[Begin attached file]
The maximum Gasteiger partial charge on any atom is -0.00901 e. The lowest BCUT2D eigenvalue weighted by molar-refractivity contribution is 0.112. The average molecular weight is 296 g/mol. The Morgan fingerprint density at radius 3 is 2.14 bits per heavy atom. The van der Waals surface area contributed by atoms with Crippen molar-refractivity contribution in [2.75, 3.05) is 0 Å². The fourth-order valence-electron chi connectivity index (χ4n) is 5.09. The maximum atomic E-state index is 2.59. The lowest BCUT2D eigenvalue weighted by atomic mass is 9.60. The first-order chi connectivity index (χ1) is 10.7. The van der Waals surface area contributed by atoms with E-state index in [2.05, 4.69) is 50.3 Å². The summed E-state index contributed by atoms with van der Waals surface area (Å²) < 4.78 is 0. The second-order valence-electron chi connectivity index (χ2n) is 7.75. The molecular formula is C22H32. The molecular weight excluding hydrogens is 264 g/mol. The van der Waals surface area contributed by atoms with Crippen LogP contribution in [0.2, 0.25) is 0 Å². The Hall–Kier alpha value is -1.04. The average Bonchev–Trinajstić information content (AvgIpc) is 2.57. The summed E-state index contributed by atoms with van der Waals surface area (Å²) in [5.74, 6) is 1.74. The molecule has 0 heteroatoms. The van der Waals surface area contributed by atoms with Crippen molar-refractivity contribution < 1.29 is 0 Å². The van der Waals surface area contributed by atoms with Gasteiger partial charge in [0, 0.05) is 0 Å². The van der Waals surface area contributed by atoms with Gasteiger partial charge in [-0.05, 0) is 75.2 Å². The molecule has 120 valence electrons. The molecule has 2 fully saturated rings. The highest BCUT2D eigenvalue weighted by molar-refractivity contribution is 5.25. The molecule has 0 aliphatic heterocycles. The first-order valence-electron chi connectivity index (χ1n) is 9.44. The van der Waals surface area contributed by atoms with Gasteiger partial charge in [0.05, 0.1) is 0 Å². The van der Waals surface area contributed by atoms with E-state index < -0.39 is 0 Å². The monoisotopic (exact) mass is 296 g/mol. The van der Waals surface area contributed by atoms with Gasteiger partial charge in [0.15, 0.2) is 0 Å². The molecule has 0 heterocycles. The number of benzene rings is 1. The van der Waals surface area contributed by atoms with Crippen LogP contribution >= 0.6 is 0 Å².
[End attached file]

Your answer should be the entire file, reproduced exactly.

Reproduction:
The maximum Gasteiger partial charge on any atom is -0.00901 e. The lowest BCUT2D eigenvalue weighted by molar-refractivity contribution is 0.112. The average molecular weight is 296 g/mol. The Morgan fingerprint density at radius 3 is 2.14 bits per heavy atom. The van der Waals surface area contributed by atoms with Crippen molar-refractivity contribution in [2.75, 3.05) is 0 Å². The fourth-order valence-electron chi connectivity index (χ4n) is 5.09. The maximum atomic E-state index is 2.59. The lowest BCUT2D eigenvalue weighted by atomic mass is 9.60. The first-order chi connectivity index (χ1) is 10.7. The van der Waals surface area contributed by atoms with E-state index in [2.05, 4.69) is 50.3 Å². The summed E-state index contributed by atoms with van der Waals surface area (Å²) < 4.78 is 0. The second-order valence-electron chi connectivity index (χ2n) is 7.75. The molecular formula is C22H32. The molecular weight excluding hydrogens is 264 g/mol. The van der Waals surface area contributed by atoms with Crippen LogP contribution in [0.2, 0.25) is 0 Å². The Hall–Kier alpha value is -1.04. The average Bonchev–Trinajstić information content (AvgIpc) is 2.57. The summed E-state index contributed by atoms with van der Waals surface area (Å²) in [5.74, 6) is 1.74. The molecule has 0 heteroatoms. The van der Waals surface area contributed by atoms with Crippen molar-refractivity contribution < 1.29 is 0 Å². The van der Waals surface area contributed by atoms with Gasteiger partial charge in [0, 0.05) is 0 Å². The van der Waals surface area contributed by atoms with Gasteiger partial charge in [-0.05, 0) is 75.2 Å². The molecule has 120 valence electrons. The molecule has 2 fully saturated rings. The highest BCUT2D eigenvalue weighted by molar-refractivity contribution is 5.25. The molecule has 0 aliphatic heterocycles. The first-order valence-electron chi connectivity index (χ1n) is 9.44. The van der Waals surface area contributed by atoms with Gasteiger partial charge in [0.05, 0.1) is 0 Å². The van der Waals surface area contributed by atoms with E-state index < -0.39 is 0 Å². The monoisotopic (exact) mass is 296 g/mol. The van der Waals surface area contributed by atoms with Gasteiger partial charge in [0.15, 0.2) is 0 Å². The molecule has 0 heterocycles. The number of benzene rings is 1. The van der Waals surface area contributed by atoms with Crippen LogP contribution >= 0.6 is 0 Å².